Confucius Institute makes a great effort to promote Chinese culture

A Report on Chinese New Year Celebration

Written by Qiyuan Zheng

Chinese New Year, also known as Spring Festival, is the most important festival in China. Everyone is coming back home or getting together with family and friends to celebrate the coming New Year. There was no doubt that 2013 would be another great time for us to get Chinese people together, spread Chinese culture, and strengthen connections with local communities. Confucius Institute at Cleveland State University has been very active in collaborating with Chinese Students and Scholars Association (CSSA), Chinese American Faculty and Staff Association (CAFSA), and Chinese Professional Entrepreneur and Association (CPEA) for Chinese New Year Celebration. What’s more, the Confucius Institute also successfully hosted the Dumpling Festival at Campus International School (CIS) and sponsored Cleveland Contemporary Chinese Culture Association (CCCCA) and Westlake Chinese Culture Association (WCCA) for the Chinese New Year Celebration. We can see the Confucius Institute makes a great effort to spread out Chinese culture and impact local communities.

At the Chinese New Year Celebration, the performers gave a wonderful show and provided a window for American friends to view China. The most impressive show was “Kung Fu”(Gongfu). Not only Chinese people performed Kung Fu, but Americans did too. We saw different martial arts styles in the celebration, like Tai-chi(Taiji), monkey boxing, cane knife, etc. I was surprised when seeing a group of teenagers doing Kung Fu with professional moves. Besides the teenagers, there was even a group of children who showed the basic moves of Kung Fu. The youngest children were about only four or five years old. It’s great to know that more and more people from different parts of the world are interested in Kung Fu and willing to put effort into practicing it. It’s fabulous.

As mentioned before, the Chinese New Year Celebration is very important for Chinese people, especially for the people who live abroad. For this reason, the celebration got a lot of people in the communities involved. In the Tibetan dance was given by a group of dancers with average age of 76. The oldest dancer was 82 years old, but they still gave a vivid dance show. You could see the passion and happiness on their faces. The 12-year-old girl who danced Dream won the First Prize in a State Dance Competition last year. The boy who performed Peking Opera—Taking Mount Tiger with Strategy—was only 10 years old but showed a full expression and spirit of the character. Most of the performers were not professional but still trying to bring as much joyfulness as possible to everyone, sending their best wishes. Some of them are students, some are retired people, some are teachers, and some are regular workers. No matter what vocation they are in, the purpose they shared is the same—to celebrate the New Year and bring good luck to everyone!

Special thanks to Ms. Caroline C. Macdonell who commented and revised this article.

Greeting Lunar New Year with Dumplings 饺子飘香,喜迎新春

By Yutong Xin, PhD.
Translated by Qiyuan Zheng
Photograph by Wenzheng Liu
(2/5/2013)

Lichun, or The Beginning of Spring, is the first Solar Term of a year, which falls on February 4th for the year 2013. In order to greet the coming Chinese New Year, Confucius Institute at Cleveland State University organized the Second New Year “Dumpling Festival” for the teachers and students at Campus International School.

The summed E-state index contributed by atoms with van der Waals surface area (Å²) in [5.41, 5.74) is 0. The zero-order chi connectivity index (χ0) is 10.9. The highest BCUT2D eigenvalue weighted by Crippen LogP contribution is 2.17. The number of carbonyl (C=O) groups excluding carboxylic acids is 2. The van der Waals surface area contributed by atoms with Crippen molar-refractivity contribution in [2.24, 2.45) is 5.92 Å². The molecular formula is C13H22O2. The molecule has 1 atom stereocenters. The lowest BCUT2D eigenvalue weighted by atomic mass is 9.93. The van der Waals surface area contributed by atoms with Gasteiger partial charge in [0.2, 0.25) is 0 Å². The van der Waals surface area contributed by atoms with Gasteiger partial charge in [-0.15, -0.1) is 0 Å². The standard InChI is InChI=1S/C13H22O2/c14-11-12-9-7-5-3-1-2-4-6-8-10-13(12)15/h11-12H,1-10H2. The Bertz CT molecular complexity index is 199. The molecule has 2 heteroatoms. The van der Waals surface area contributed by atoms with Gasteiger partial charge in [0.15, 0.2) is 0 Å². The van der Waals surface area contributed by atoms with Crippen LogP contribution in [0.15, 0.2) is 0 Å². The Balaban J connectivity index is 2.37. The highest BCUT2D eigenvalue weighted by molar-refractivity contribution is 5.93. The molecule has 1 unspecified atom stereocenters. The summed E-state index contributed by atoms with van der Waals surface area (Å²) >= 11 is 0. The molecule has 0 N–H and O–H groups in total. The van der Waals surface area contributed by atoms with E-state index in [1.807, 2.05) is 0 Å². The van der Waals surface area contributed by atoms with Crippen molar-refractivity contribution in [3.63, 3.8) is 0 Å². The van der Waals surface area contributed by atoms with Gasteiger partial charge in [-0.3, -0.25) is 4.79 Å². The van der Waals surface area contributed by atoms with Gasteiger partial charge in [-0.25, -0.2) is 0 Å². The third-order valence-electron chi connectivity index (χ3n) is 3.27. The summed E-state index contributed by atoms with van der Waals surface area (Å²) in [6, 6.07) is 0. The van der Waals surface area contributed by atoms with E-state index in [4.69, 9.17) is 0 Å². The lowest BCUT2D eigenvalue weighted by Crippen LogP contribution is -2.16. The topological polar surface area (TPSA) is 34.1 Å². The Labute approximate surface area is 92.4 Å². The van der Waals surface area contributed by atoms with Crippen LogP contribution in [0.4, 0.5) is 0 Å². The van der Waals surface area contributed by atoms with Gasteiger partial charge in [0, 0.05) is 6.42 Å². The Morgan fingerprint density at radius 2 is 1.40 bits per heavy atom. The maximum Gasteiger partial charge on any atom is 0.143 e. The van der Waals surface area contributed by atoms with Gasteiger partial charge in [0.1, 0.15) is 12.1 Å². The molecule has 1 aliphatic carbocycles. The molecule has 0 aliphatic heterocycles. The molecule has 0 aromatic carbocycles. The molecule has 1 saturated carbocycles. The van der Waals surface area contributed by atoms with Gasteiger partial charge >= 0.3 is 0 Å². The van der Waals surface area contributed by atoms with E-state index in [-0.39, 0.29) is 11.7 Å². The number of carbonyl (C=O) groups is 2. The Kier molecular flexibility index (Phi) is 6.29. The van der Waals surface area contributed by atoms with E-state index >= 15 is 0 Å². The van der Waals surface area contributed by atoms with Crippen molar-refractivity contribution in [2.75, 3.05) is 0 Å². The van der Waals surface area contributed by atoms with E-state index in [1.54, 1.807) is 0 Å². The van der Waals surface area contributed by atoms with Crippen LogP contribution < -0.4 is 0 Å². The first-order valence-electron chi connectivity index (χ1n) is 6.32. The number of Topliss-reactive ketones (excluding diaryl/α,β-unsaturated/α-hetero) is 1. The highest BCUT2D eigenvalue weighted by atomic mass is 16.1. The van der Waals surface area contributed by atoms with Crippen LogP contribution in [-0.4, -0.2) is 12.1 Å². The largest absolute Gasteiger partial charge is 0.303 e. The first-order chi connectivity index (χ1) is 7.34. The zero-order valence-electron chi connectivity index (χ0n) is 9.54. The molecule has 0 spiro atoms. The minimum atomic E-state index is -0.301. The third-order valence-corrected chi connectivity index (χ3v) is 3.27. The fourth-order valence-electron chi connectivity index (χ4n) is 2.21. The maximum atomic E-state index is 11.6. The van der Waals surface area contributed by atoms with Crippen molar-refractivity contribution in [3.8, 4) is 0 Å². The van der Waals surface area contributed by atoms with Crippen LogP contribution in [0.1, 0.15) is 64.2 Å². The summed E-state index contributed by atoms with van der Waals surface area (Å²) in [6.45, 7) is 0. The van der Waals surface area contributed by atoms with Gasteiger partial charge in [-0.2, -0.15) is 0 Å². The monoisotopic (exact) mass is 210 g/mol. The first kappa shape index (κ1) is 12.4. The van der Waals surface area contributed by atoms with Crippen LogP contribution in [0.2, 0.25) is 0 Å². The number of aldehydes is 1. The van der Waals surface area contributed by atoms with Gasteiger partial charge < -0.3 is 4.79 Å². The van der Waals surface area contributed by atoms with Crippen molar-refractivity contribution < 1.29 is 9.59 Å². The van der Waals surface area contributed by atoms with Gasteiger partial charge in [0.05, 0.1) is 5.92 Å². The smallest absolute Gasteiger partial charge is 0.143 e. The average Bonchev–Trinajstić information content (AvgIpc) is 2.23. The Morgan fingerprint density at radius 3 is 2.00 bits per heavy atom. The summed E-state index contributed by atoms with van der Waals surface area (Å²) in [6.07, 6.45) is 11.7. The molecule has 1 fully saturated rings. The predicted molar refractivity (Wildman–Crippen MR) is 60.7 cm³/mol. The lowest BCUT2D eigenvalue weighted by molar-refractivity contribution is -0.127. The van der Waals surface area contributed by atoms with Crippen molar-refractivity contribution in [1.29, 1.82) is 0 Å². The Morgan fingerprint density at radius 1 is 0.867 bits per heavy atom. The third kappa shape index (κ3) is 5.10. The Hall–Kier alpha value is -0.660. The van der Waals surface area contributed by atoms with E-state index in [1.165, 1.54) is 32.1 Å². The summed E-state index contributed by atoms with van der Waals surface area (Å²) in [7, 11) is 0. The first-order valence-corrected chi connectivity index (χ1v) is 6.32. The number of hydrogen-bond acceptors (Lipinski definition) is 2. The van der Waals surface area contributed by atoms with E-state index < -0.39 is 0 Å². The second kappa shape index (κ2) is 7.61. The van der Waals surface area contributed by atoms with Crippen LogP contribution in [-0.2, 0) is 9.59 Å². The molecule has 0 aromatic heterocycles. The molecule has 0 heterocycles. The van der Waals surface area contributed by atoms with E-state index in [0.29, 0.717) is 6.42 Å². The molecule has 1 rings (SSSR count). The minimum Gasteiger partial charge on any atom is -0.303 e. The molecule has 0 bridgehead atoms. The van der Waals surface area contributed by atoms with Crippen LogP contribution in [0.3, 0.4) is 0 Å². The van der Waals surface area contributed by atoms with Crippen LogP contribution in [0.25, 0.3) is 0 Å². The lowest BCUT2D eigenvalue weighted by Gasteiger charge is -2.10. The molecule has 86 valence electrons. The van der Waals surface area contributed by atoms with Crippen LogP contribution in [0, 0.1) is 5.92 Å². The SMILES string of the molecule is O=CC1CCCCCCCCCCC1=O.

During the Festival, all the teachers, students, and parent volunteers watched the whole process of making dumplings by Chinese teachers that mixing, rolling, wrapping, and finally boiling the dumplings. Also, they listened and took notes carefully on each step; many of them even made the dumplings themselves. Later, they learned how to eat dumplings with chopsticks. The teachers, students, and parent volunteers were very satisfied and happy with the dumplings they made. They said the dumplings are very delicious and easy to learn, and indicated that they will learn making dumplings at home and practice using chopsticks.

  2月4日是中国的立春节气,为迎接即将到来的中国新年,美国克利夫兰州立大学孔子学院组织本院中文教学点校园国际学校(Campus International School)师生举办了第二届新春“饺子节”。

   在饺子节上,全校师生和家长志愿者们兴致勃勃地一边观看孔子学院中文教师们亲手示范和面、擀皮、和馅、包饺子、煮饺子的全过程,一边认真聆听和记录各个步骤的具体做法,不少人还亲手包了饺子。随后大家还一起学着用筷子品尝美味的饺子,吃着自己亲手包的饺子,老师、学生和家长志愿者们赞不绝口,他们纷纷表示中国饺子好吃易学,以后不仅要在家里学做中国饺子,还要多练习用筷子吃饺子。(克利夫兰州立大学孔子学院中文教师辛玉彤撰稿、刘文政摄影)

TEN YEARS TO GROW TREES A LIFETIME TO CULTIVATE PEOPLE

Ms. Hui Yu

Golden September. The sky was crystalline, with the smell of fruit in the air. The Confucius Institute at Cleveland State University (CSU) welcomed its fourth annual teacher appreciation celebration in honor of Confucius’s Birthday.

The event opened with greetings from Dr. Lih-Ching Chen Wang, Director of the Confucius Institute at CSU. Mr. Anthony Yen, Chairman of the Board of Trustees of the Confucius Institute at CSU, and Dr. Sajit Zachariah, Dean of the College of Education and Human Services at CSU also spoke briefly. Dr. Wang said “This past weekend, we planted a cherry tree in Cleveland’s Chinese Cultural Garden in honor of Confucius and his continuing influence on education. There is a Chinese saying. It says that just as planting a tree today will result in blossoms in years to come; educating a child well today will lead to excellent performance in later years. In Chinese, we would say. In planting the tree, we would also like to honor teachers and educators around the world; and we want to honor students who are learning the Chinese language, which is a window into Chinese culture.” Mr. Yen observed that the Confucius Institute had successfully finished the education jobs of last year and will continue to be dedicated to Chinese education and cultural promotion in the state of Ohio. Dr. Zachariah congratulated the Confucius Institute on its success to date, and wished it well in the days to come.

Chinese teachers Qiuhui Li from the Shaker Heights City School District and Hong Zenisek from the Brooklyn City School District introduced their 2010 and 2011 (respectively) Chinese Bridge Summer Camp for American high school students. Through these trips to China, sponsored by Hanban and the Confucius Institute at CSU, students experienced authentic Chinese culture in an authentic Chinese language environment, boosting their interest and confidence in learning Chinese.

Finally, students from nine school districts in the Cleveland metropolitan area offered exciting performances demonstrating various aspects of Chinese culture that reflected the students’increasing understanding of Chinese culture and language.